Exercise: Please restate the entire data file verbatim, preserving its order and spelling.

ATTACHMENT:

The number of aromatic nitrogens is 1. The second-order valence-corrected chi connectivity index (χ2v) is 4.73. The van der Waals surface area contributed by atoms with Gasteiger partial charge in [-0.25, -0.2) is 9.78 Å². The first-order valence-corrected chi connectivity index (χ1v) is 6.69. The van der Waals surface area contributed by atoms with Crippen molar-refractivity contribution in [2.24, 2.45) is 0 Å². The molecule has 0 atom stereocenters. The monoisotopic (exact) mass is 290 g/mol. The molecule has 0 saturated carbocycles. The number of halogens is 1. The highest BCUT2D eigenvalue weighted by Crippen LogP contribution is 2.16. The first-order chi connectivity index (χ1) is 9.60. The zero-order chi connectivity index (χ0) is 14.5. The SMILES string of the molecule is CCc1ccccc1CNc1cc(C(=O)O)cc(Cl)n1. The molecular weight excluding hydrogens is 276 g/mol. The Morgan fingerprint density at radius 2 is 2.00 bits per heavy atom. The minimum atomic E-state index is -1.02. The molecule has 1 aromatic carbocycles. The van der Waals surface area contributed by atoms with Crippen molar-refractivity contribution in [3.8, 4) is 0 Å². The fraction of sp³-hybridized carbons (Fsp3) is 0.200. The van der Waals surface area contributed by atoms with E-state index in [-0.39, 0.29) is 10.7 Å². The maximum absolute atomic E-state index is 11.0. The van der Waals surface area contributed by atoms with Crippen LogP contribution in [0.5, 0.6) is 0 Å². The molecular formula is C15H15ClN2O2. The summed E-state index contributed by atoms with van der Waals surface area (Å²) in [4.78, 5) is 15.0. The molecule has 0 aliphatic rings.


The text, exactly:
The number of aromatic nitrogens is 1. The second-order valence-corrected chi connectivity index (χ2v) is 4.73. The van der Waals surface area contributed by atoms with Gasteiger partial charge in [-0.25, -0.2) is 9.78 Å². The first-order valence-corrected chi connectivity index (χ1v) is 6.69. The van der Waals surface area contributed by atoms with Crippen molar-refractivity contribution in [2.24, 2.45) is 0 Å². The molecule has 0 atom stereocenters. The monoisotopic (exact) mass is 290 g/mol. The molecule has 0 saturated carbocycles. The number of halogens is 1. The highest BCUT2D eigenvalue weighted by Crippen LogP contribution is 2.16. The first-order chi connectivity index (χ1) is 9.60. The zero-order chi connectivity index (χ0) is 14.5. The SMILES string of the molecule is CCc1ccccc1CNc1cc(C(=O)O)cc(Cl)n1. The molecular weight excluding hydrogens is 276 g/mol. The Morgan fingerprint density at radius 2 is 2.00 bits per heavy atom. The minimum atomic E-state index is -1.02. The molecule has 1 aromatic carbocycles. The van der Waals surface area contributed by atoms with Crippen molar-refractivity contribution in [3.8, 4) is 0 Å². The fraction of sp³-hybridized carbons (Fsp3) is 0.200. The van der Waals surface area contributed by atoms with E-state index in [-0.39, 0.29) is 10.7 Å². The maximum absolute atomic E-state index is 11.0. The van der Waals surface area contributed by atoms with Crippen LogP contribution in [0.5, 0.6) is 0 Å². The molecular formula is C15H15ClN2O2. The summed E-state index contributed by atoms with van der Waals surface area (Å²) in [4.78, 5) is 15.0. The molecule has 0 aliphatic rings.